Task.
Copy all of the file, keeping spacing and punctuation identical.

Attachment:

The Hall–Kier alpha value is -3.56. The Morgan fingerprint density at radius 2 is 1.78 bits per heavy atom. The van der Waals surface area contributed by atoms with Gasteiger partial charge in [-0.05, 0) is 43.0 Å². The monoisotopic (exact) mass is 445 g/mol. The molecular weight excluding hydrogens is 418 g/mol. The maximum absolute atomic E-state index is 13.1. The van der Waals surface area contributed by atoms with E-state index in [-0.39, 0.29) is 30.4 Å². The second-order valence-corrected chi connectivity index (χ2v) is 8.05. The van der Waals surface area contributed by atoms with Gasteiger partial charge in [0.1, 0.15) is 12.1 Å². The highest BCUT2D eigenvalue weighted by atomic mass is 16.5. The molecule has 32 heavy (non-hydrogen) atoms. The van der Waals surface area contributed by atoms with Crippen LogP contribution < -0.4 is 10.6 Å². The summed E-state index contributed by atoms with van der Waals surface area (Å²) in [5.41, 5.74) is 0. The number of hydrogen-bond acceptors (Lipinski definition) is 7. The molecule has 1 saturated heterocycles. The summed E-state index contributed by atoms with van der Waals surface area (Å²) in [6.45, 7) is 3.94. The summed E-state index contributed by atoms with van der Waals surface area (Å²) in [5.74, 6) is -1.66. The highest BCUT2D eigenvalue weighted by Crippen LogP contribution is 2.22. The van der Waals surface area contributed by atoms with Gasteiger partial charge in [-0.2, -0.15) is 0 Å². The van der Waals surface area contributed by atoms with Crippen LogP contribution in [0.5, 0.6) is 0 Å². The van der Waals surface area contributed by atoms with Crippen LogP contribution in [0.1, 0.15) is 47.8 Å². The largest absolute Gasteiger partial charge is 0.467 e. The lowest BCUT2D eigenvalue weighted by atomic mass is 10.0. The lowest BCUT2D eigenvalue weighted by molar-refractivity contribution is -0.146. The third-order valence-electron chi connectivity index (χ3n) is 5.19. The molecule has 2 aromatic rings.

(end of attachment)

The Hall–Kier alpha value is -3.56. The Morgan fingerprint density at radius 2 is 1.78 bits per heavy atom. The van der Waals surface area contributed by atoms with Gasteiger partial charge in [-0.05, 0) is 43.0 Å². The monoisotopic (exact) mass is 445 g/mol. The molecular weight excluding hydrogens is 418 g/mol. The maximum absolute atomic E-state index is 13.1. The van der Waals surface area contributed by atoms with E-state index in [-0.39, 0.29) is 30.4 Å². The second-order valence-corrected chi connectivity index (χ2v) is 8.05. The van der Waals surface area contributed by atoms with Gasteiger partial charge in [0.1, 0.15) is 12.1 Å². The highest BCUT2D eigenvalue weighted by atomic mass is 16.5. The molecule has 32 heavy (non-hydrogen) atoms. The van der Waals surface area contributed by atoms with Crippen LogP contribution < -0.4 is 10.6 Å². The summed E-state index contributed by atoms with van der Waals surface area (Å²) in [5.41, 5.74) is 0. The number of hydrogen-bond acceptors (Lipinski definition) is 7. The molecule has 1 saturated heterocycles. The summed E-state index contributed by atoms with van der Waals surface area (Å²) in [6.45, 7) is 3.94. The summed E-state index contributed by atoms with van der Waals surface area (Å²) in [5.74, 6) is -1.66. The highest BCUT2D eigenvalue weighted by Crippen LogP contribution is 2.22. The van der Waals surface area contributed by atoms with Gasteiger partial charge in [-0.2, -0.15) is 0 Å². The van der Waals surface area contributed by atoms with Crippen LogP contribution in [0.5, 0.6) is 0 Å². The van der Waals surface area contributed by atoms with Crippen LogP contribution in [0.1, 0.15) is 47.8 Å². The largest absolute Gasteiger partial charge is 0.467 e. The lowest BCUT2D eigenvalue weighted by atomic mass is 10.0. The lowest BCUT2D eigenvalue weighted by molar-refractivity contribution is -0.146. The third-order valence-electron chi connectivity index (χ3n) is 5.19. The molecule has 2 aromatic rings.